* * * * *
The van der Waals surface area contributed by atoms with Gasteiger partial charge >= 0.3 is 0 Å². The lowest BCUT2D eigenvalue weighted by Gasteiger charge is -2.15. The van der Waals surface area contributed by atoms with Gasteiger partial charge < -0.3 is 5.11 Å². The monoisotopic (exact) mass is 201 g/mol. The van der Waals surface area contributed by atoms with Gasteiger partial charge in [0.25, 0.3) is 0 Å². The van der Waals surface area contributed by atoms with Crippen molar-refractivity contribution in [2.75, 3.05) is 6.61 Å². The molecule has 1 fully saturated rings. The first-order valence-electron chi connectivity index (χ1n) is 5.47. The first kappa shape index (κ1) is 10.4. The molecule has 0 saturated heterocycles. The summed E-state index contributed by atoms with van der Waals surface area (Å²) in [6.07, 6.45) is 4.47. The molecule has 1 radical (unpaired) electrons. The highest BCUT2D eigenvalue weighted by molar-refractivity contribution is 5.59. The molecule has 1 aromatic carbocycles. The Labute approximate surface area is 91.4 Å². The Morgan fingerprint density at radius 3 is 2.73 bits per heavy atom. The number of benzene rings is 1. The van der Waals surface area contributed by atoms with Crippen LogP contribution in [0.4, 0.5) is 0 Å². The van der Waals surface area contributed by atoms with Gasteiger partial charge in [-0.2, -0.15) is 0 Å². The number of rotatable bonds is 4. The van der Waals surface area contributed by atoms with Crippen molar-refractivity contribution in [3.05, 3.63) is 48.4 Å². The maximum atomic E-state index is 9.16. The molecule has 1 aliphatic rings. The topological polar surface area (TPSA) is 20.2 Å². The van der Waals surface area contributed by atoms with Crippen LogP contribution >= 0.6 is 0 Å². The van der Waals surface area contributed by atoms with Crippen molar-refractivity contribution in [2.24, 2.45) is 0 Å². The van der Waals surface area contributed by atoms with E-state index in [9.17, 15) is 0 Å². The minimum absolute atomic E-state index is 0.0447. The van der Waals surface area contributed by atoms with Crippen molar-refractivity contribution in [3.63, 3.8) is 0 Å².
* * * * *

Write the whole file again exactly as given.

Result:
The van der Waals surface area contributed by atoms with Gasteiger partial charge >= 0.3 is 0 Å². The lowest BCUT2D eigenvalue weighted by Gasteiger charge is -2.15. The van der Waals surface area contributed by atoms with Gasteiger partial charge < -0.3 is 5.11 Å². The monoisotopic (exact) mass is 201 g/mol. The van der Waals surface area contributed by atoms with Gasteiger partial charge in [0.25, 0.3) is 0 Å². The van der Waals surface area contributed by atoms with Crippen molar-refractivity contribution in [2.75, 3.05) is 6.61 Å². The molecule has 1 fully saturated rings. The first-order valence-electron chi connectivity index (χ1n) is 5.47. The first kappa shape index (κ1) is 10.4. The molecule has 0 saturated heterocycles. The summed E-state index contributed by atoms with van der Waals surface area (Å²) in [6.07, 6.45) is 4.47. The molecule has 1 radical (unpaired) electrons. The highest BCUT2D eigenvalue weighted by molar-refractivity contribution is 5.59. The molecule has 1 aromatic carbocycles. The Labute approximate surface area is 91.4 Å². The Morgan fingerprint density at radius 3 is 2.73 bits per heavy atom. The number of benzene rings is 1. The van der Waals surface area contributed by atoms with Crippen LogP contribution in [0.4, 0.5) is 0 Å². The van der Waals surface area contributed by atoms with Gasteiger partial charge in [-0.2, -0.15) is 0 Å². The number of rotatable bonds is 4. The van der Waals surface area contributed by atoms with Crippen molar-refractivity contribution in [3.05, 3.63) is 48.4 Å². The maximum atomic E-state index is 9.16. The molecule has 1 aliphatic rings. The topological polar surface area (TPSA) is 20.2 Å². The van der Waals surface area contributed by atoms with Crippen LogP contribution >= 0.6 is 0 Å². The van der Waals surface area contributed by atoms with Crippen molar-refractivity contribution in [2.24, 2.45) is 0 Å². The van der Waals surface area contributed by atoms with E-state index in [9.17, 15) is 0 Å². The minimum absolute atomic E-state index is 0.0447. The van der Waals surface area contributed by atoms with Crippen molar-refractivity contribution in [3.63, 3.8) is 0 Å².